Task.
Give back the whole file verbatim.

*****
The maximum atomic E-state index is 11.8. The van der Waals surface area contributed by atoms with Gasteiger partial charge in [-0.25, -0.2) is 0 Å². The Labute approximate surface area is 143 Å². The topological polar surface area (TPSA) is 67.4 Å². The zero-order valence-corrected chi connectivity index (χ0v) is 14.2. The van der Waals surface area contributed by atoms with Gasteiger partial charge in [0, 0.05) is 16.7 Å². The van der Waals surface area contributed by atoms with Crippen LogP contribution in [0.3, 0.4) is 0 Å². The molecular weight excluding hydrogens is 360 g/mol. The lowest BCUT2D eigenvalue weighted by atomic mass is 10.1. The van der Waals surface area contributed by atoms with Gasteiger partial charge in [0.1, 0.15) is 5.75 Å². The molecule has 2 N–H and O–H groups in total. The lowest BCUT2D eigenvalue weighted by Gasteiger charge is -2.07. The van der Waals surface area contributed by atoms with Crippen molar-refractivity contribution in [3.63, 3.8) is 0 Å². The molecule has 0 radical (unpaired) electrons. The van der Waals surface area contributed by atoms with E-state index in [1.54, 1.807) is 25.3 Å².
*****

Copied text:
The maximum atomic E-state index is 11.8. The van der Waals surface area contributed by atoms with Gasteiger partial charge in [-0.25, -0.2) is 0 Å². The Labute approximate surface area is 143 Å². The topological polar surface area (TPSA) is 67.4 Å². The zero-order valence-corrected chi connectivity index (χ0v) is 14.2. The van der Waals surface area contributed by atoms with Gasteiger partial charge in [0, 0.05) is 16.7 Å². The van der Waals surface area contributed by atoms with Crippen LogP contribution in [0.3, 0.4) is 0 Å². The molecular weight excluding hydrogens is 360 g/mol. The lowest BCUT2D eigenvalue weighted by atomic mass is 10.1. The van der Waals surface area contributed by atoms with Gasteiger partial charge in [0.1, 0.15) is 5.75 Å². The molecule has 2 N–H and O–H groups in total. The lowest BCUT2D eigenvalue weighted by Gasteiger charge is -2.07. The van der Waals surface area contributed by atoms with Crippen molar-refractivity contribution in [3.63, 3.8) is 0 Å². The molecule has 0 radical (unpaired) electrons. The van der Waals surface area contributed by atoms with E-state index in [1.54, 1.807) is 25.3 Å².